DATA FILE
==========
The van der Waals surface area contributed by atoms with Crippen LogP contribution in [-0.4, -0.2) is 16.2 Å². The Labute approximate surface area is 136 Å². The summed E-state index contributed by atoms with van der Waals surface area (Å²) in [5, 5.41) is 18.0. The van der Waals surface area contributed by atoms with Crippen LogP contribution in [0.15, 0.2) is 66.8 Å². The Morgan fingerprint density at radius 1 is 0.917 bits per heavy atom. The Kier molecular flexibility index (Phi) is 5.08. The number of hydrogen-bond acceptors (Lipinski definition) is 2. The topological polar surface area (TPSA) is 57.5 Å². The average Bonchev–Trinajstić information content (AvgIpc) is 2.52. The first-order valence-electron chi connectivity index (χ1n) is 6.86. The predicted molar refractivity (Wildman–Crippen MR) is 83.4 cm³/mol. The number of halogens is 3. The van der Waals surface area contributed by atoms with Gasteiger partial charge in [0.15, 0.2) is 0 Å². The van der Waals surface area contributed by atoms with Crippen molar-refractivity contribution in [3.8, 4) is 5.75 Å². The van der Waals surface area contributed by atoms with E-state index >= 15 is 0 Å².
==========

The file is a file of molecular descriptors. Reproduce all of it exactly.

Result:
The van der Waals surface area contributed by atoms with Crippen LogP contribution in [-0.4, -0.2) is 16.2 Å². The Labute approximate surface area is 136 Å². The summed E-state index contributed by atoms with van der Waals surface area (Å²) in [5, 5.41) is 18.0. The van der Waals surface area contributed by atoms with Crippen LogP contribution in [0.15, 0.2) is 66.8 Å². The Morgan fingerprint density at radius 1 is 0.917 bits per heavy atom. The Kier molecular flexibility index (Phi) is 5.08. The number of hydrogen-bond acceptors (Lipinski definition) is 2. The topological polar surface area (TPSA) is 57.5 Å². The average Bonchev–Trinajstić information content (AvgIpc) is 2.52. The first-order valence-electron chi connectivity index (χ1n) is 6.86. The predicted molar refractivity (Wildman–Crippen MR) is 83.4 cm³/mol. The number of halogens is 3. The van der Waals surface area contributed by atoms with Gasteiger partial charge in [0.15, 0.2) is 0 Å². The van der Waals surface area contributed by atoms with Crippen molar-refractivity contribution in [3.8, 4) is 5.75 Å². The van der Waals surface area contributed by atoms with E-state index >= 15 is 0 Å².